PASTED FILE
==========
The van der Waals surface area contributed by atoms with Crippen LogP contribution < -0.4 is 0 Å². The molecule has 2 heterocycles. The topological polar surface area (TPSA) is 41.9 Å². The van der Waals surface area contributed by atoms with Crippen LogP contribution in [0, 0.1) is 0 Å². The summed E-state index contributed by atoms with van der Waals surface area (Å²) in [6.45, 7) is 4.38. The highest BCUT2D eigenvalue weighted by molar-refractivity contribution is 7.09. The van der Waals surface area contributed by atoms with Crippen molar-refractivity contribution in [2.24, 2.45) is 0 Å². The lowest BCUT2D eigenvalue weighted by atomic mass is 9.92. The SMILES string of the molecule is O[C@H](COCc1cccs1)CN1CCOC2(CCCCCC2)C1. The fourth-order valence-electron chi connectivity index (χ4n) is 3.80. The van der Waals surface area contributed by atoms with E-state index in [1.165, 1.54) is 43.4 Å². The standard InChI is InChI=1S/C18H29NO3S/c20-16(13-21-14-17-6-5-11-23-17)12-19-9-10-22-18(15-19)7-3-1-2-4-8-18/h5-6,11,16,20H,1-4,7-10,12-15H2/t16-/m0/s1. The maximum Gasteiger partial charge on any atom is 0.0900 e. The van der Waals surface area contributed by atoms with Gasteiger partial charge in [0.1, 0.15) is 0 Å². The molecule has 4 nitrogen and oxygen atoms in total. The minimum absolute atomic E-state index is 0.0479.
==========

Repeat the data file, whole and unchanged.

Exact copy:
The van der Waals surface area contributed by atoms with Crippen LogP contribution < -0.4 is 0 Å². The molecule has 2 heterocycles. The topological polar surface area (TPSA) is 41.9 Å². The van der Waals surface area contributed by atoms with Crippen LogP contribution in [0, 0.1) is 0 Å². The summed E-state index contributed by atoms with van der Waals surface area (Å²) in [6.45, 7) is 4.38. The highest BCUT2D eigenvalue weighted by molar-refractivity contribution is 7.09. The van der Waals surface area contributed by atoms with Crippen molar-refractivity contribution in [2.24, 2.45) is 0 Å². The lowest BCUT2D eigenvalue weighted by atomic mass is 9.92. The SMILES string of the molecule is O[C@H](COCc1cccs1)CN1CCOC2(CCCCCC2)C1. The fourth-order valence-electron chi connectivity index (χ4n) is 3.80. The van der Waals surface area contributed by atoms with E-state index in [1.165, 1.54) is 43.4 Å². The standard InChI is InChI=1S/C18H29NO3S/c20-16(13-21-14-17-6-5-11-23-17)12-19-9-10-22-18(15-19)7-3-1-2-4-8-18/h5-6,11,16,20H,1-4,7-10,12-15H2/t16-/m0/s1. The maximum Gasteiger partial charge on any atom is 0.0900 e. The van der Waals surface area contributed by atoms with Gasteiger partial charge in [0.1, 0.15) is 0 Å². The molecule has 4 nitrogen and oxygen atoms in total. The minimum absolute atomic E-state index is 0.0479.